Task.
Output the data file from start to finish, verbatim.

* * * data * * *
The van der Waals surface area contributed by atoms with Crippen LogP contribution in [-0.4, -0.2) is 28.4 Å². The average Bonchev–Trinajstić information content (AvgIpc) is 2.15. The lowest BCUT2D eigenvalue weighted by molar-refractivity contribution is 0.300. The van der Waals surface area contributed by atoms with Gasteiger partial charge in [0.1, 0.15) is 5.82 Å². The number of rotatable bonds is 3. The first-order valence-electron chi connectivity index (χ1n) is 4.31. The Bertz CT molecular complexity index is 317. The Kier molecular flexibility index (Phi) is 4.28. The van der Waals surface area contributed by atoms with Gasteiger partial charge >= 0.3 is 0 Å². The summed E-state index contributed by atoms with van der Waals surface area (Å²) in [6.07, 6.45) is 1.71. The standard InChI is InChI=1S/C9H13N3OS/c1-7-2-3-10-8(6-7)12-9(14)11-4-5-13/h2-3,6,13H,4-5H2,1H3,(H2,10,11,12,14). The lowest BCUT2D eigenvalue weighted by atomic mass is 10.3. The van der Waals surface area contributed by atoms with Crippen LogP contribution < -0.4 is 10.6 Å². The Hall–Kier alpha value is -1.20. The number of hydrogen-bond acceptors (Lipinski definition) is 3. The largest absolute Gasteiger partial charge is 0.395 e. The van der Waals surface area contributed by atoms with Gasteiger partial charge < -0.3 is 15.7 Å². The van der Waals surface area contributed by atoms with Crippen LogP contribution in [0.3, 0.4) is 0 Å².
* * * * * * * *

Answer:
The van der Waals surface area contributed by atoms with Crippen LogP contribution in [-0.4, -0.2) is 28.4 Å². The average Bonchev–Trinajstić information content (AvgIpc) is 2.15. The lowest BCUT2D eigenvalue weighted by molar-refractivity contribution is 0.300. The van der Waals surface area contributed by atoms with Gasteiger partial charge in [0.1, 0.15) is 5.82 Å². The number of rotatable bonds is 3. The first-order valence-electron chi connectivity index (χ1n) is 4.31. The Bertz CT molecular complexity index is 317. The Kier molecular flexibility index (Phi) is 4.28. The van der Waals surface area contributed by atoms with Gasteiger partial charge >= 0.3 is 0 Å². The summed E-state index contributed by atoms with van der Waals surface area (Å²) in [6.07, 6.45) is 1.71. The standard InChI is InChI=1S/C9H13N3OS/c1-7-2-3-10-8(6-7)12-9(14)11-4-5-13/h2-3,6,13H,4-5H2,1H3,(H2,10,11,12,14). The lowest BCUT2D eigenvalue weighted by atomic mass is 10.3. The van der Waals surface area contributed by atoms with Crippen LogP contribution < -0.4 is 10.6 Å². The Hall–Kier alpha value is -1.20. The number of hydrogen-bond acceptors (Lipinski definition) is 3. The largest absolute Gasteiger partial charge is 0.395 e. The van der Waals surface area contributed by atoms with Gasteiger partial charge < -0.3 is 15.7 Å². The van der Waals surface area contributed by atoms with Crippen LogP contribution in [0.3, 0.4) is 0 Å².